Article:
Neonatal mice that are missing a gene encoding a growth factor important in the body’s response to cellular injury are more likely to develop necrotizing enterocolitis (NEC), a severely damaging gastrointestinal disease common in premature infants. Yet, adding the growth factor into daily feedings reverses this susceptibility. These are the findings from the Center for Perinatal Research at The Research Institute at Nationwide Children’s Hospital.
“Necrotizing enterocolitis, NEC, is the most common acquired intraabdominal emergency in infants and the most common surgical emergency in the neonatal intensive care unit,” said Gail Besner, MD, principal investigator in the Center for Perinatal Research and the study’s lead author. “Although evidence suggests that neonatal risk factors including prematurity, asphyxia, , reduced intestinal microvascular blood flow, and formula feeding all contribute to the occurrence of NEC, the pathogenesis of this disease remains unclear.”
Heparin-binding epidermal-like growth factor (HB-EGF) is a protein expressed in a large number of tissues and plays a role in the earliest cellular responses to injury. Previous studies from the Center for Perinatal Research have shown that adult mice that are lacking the HB-EGF gene are increasingly susceptible to intestinal injury when they experience decreased levels of blood flow and oxygen. However this current study, which appears in the Journal of Pediatric Surgery, examines the effect in a neonatal model.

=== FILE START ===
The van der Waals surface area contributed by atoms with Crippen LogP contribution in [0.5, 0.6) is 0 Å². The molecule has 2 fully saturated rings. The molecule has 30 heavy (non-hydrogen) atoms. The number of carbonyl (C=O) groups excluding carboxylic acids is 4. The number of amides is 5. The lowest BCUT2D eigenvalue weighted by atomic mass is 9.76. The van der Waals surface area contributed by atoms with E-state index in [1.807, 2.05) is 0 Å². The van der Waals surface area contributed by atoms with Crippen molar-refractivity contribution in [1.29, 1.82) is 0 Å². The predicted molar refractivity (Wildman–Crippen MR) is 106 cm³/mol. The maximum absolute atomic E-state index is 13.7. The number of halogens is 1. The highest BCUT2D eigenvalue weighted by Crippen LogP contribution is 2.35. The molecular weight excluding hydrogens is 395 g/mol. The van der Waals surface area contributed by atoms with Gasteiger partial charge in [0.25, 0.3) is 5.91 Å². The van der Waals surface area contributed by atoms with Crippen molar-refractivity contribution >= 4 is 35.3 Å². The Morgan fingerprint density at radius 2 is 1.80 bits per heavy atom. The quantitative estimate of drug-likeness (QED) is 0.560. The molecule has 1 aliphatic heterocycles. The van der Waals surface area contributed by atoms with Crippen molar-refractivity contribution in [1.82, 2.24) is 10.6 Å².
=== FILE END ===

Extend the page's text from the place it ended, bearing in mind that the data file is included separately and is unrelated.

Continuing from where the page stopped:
To demonstrate the role HB-EGF plays in neonatal intestinal injury, Dr. Besner and colleagues examined newborn mice born with or without the HB-EGF gene that were inflicted with NEC. An additional group of mice born without the HB-EGF gene received HB-EGF added to each of their feeds. The team examined the gastrointestinal tract of all groups and found that mice born without the gene had a significantly increased incidence of NEC. However, those that received HB-EGF-fortified formula showed a significant decrease in the incidence of NEC, with decreased severity.
“These data support the theory that HB-EGF expression is important in protecting the intestines from NEC,” said Dr. Besner, who is also a surgeon at Nationwide Children’s. “A unique finding was that administering HB-EGF-fortified-formula can compensate for the lack of naturally-occurring HB-EGF. This supports the concept of clinical administration of HB-EGF to patients with or at-risk for developing NEC to prevent the progression or development of the disease.”Radulescu A, Yu X, Orvets ND, Chen Y, Zhang HY, Besner GE. Deletion of the heparin-binding epidermal growth factor-like growth factor gene increases susceptibility to necrotizing enterocolitis. J Pediatr Surg. 2010 Apr;45(4):729-34.